Branson blogged Hicks's letter - which wasn't even sent to Virgin, but to LIAT - last Friday. We've blockquoted it below from what we think is the original online source so you can read it for yourself. It's among the more elegant, witty beat-downs we've read in a long time.
The experience itself sounds miserable but, very importantly, it happened to him, and not to us, and not to you. So no worries. The P.S. is what really makes it shine.
Today could be a rough day at the airport, so we recommend charging up those electronic doodads and maybe even grabbing a magazine. Lufthansa is having a little bit of a problem with their worker bees today, and as a result they’re canceling all kinds of flights.
In total it sounds like they are proactively canceling around 1,700 flights; however, most appear to be shorter flights in and around Europe, as well as domestic options. It’s all part of a one-day strike finalized late last week, as a group representing around 33,000 Lufthansa employees hopes to show the carrier that they need a little more cash in their paychecks.
Someone with a lot of money is getting into the airline business, as it looks like there’s going to be another carrier joining the marketplace over in Asia. The details are just coming in now, but if things go according to plan the first flights might hit the skies before the year is over.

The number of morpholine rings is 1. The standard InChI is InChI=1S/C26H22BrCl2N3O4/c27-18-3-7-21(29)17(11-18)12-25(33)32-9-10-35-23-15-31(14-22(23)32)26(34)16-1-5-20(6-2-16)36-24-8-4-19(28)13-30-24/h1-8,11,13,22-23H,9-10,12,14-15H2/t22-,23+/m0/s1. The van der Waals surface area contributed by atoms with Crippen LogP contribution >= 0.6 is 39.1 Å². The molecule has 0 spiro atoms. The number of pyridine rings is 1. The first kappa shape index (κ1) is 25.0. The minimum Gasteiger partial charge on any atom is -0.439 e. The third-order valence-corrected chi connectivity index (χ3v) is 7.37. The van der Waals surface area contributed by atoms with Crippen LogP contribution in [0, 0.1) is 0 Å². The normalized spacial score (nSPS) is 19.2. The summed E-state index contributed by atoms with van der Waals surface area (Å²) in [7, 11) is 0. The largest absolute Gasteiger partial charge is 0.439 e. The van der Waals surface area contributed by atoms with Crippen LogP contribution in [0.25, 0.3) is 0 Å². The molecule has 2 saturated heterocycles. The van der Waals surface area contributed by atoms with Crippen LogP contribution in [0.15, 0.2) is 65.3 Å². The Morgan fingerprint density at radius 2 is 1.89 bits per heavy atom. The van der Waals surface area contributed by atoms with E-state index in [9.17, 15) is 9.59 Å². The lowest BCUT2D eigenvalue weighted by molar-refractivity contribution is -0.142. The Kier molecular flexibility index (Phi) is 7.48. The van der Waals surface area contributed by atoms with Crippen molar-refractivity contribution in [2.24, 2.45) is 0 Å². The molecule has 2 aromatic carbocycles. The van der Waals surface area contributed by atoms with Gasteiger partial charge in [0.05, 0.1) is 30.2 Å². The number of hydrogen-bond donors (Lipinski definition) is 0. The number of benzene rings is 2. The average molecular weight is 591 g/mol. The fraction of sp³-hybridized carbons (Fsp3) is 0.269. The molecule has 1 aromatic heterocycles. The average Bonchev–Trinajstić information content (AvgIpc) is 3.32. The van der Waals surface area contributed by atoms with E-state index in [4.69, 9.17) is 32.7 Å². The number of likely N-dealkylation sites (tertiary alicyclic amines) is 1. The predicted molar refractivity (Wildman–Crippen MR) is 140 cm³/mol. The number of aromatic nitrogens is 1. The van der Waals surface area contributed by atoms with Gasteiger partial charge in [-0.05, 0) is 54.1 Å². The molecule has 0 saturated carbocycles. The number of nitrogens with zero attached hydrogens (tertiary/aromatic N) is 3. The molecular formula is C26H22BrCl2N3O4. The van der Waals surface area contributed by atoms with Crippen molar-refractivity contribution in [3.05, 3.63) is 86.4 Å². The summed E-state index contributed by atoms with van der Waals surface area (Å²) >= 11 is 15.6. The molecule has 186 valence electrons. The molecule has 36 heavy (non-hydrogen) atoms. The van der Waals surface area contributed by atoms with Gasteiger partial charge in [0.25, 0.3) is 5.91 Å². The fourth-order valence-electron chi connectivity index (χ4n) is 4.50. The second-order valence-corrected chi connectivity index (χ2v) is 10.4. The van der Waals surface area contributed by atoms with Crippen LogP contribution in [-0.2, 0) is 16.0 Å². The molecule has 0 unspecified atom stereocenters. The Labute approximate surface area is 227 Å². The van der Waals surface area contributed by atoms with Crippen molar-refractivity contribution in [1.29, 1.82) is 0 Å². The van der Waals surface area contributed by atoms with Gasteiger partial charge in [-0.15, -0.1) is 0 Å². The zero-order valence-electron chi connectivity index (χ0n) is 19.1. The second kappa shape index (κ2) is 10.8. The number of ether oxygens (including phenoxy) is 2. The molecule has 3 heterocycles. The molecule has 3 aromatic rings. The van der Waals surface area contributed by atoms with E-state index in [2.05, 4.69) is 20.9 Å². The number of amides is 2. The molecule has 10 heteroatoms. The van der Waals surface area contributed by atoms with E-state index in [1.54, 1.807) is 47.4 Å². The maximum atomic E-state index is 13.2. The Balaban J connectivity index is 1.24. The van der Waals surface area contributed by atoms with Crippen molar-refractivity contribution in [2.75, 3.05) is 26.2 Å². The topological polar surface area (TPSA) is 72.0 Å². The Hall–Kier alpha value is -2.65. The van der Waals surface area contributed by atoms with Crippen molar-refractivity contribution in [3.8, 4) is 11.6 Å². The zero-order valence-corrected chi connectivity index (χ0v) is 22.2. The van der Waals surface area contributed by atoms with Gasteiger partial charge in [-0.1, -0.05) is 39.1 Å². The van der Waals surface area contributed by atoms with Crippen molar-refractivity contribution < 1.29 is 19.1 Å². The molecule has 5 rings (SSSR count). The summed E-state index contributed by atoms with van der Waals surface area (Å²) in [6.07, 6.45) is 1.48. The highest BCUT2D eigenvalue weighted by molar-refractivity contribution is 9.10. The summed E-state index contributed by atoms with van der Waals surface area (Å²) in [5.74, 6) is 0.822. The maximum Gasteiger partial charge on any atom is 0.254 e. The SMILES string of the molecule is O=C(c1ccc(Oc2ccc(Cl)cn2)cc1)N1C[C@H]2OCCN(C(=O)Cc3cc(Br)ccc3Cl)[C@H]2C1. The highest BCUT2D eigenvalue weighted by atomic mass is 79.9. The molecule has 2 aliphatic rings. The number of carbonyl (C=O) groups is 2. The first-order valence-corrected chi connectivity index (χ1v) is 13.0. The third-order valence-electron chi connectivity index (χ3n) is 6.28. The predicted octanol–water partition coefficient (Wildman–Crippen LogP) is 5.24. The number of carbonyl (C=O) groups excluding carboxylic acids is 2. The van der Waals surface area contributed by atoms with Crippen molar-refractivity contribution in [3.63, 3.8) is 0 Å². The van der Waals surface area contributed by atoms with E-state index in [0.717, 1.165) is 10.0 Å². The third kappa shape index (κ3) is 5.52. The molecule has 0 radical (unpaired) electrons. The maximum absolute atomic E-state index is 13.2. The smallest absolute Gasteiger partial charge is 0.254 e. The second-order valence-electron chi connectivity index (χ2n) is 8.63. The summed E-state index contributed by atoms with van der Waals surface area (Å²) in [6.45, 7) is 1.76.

Neak Oknha Kith Meng isn’t quite Sir Richard Branson yet, but the guy is loaded and ready to start an airline. He is teaming up Philippine Airlines for the new venture, and the new carrier will be called Cambodia Airlines. Just be sure not to confuse the new carrier with a current carrier, as Cambodia Angkor Air is already flying around the region.
Before you ask, we checked twice to make sure that this Economist story was published April 2 and not April 1. We can't vouch for when the actual webpage on which the story is based went up - maybe it went up April 1 and The Economist plus some other papers got nailed - but it's still alive today so that would be a really dumb way to do an April Fools' joke. Plus there's the video at the bottom.
So here you go from Samoa Air: they are going to start charging passengers by weight. The more you weigh, the more you pay (or as they're putting it, the less you weigh the less you pay; LCCs use the same obnoxious 'pay only for what you use' logic when they add fees). Listen - we, as much or more than any other site - know that debates over overweight passengers can get contentious. But there has to be a balance between preserving people's dignity on one side and forcing them to account for the space they're usingor the arm rests they're not putting downon the other.